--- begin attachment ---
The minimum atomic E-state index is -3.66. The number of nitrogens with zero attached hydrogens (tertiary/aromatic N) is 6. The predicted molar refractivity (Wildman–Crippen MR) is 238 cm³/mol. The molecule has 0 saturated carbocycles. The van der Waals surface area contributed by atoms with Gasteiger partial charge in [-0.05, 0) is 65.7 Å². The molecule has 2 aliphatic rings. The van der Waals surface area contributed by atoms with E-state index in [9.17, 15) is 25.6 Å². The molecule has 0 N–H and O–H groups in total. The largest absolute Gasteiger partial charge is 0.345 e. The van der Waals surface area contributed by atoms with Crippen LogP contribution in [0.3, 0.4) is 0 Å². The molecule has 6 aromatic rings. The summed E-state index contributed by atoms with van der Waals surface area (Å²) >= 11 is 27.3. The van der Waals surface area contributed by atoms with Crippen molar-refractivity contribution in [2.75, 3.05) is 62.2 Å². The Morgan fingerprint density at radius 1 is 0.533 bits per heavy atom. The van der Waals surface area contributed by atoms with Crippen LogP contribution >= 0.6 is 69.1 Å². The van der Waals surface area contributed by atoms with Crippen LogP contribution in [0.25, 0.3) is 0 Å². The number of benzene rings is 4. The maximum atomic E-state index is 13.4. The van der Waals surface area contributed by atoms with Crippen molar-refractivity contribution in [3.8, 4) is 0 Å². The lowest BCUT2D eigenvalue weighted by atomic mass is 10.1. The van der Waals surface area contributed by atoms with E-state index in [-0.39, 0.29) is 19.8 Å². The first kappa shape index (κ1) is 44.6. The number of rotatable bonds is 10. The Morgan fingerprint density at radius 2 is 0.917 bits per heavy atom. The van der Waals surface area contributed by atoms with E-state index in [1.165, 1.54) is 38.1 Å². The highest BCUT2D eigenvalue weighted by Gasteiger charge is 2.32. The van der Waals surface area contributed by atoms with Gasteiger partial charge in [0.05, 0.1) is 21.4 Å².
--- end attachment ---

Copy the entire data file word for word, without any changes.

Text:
The minimum atomic E-state index is -3.66. The number of nitrogens with zero attached hydrogens (tertiary/aromatic N) is 6. The predicted molar refractivity (Wildman–Crippen MR) is 238 cm³/mol. The molecule has 0 saturated carbocycles. The van der Waals surface area contributed by atoms with Gasteiger partial charge in [-0.05, 0) is 65.7 Å². The molecule has 2 aliphatic rings. The van der Waals surface area contributed by atoms with E-state index in [9.17, 15) is 25.6 Å². The molecule has 0 N–H and O–H groups in total. The largest absolute Gasteiger partial charge is 0.345 e. The van der Waals surface area contributed by atoms with Crippen LogP contribution in [0.3, 0.4) is 0 Å². The molecule has 6 aromatic rings. The summed E-state index contributed by atoms with van der Waals surface area (Å²) >= 11 is 27.3. The van der Waals surface area contributed by atoms with Crippen molar-refractivity contribution in [2.75, 3.05) is 62.2 Å². The Morgan fingerprint density at radius 1 is 0.533 bits per heavy atom. The van der Waals surface area contributed by atoms with Crippen LogP contribution >= 0.6 is 69.1 Å². The van der Waals surface area contributed by atoms with Crippen LogP contribution in [0.25, 0.3) is 0 Å². The number of benzene rings is 4. The maximum atomic E-state index is 13.4. The van der Waals surface area contributed by atoms with Crippen molar-refractivity contribution in [3.8, 4) is 0 Å². The lowest BCUT2D eigenvalue weighted by atomic mass is 10.1. The van der Waals surface area contributed by atoms with E-state index in [-0.39, 0.29) is 19.8 Å². The first kappa shape index (κ1) is 44.6. The number of rotatable bonds is 10. The Morgan fingerprint density at radius 2 is 0.917 bits per heavy atom. The van der Waals surface area contributed by atoms with E-state index in [1.165, 1.54) is 38.1 Å². The highest BCUT2D eigenvalue weighted by Gasteiger charge is 2.32. The van der Waals surface area contributed by atoms with Gasteiger partial charge in [0.05, 0.1) is 21.4 Å².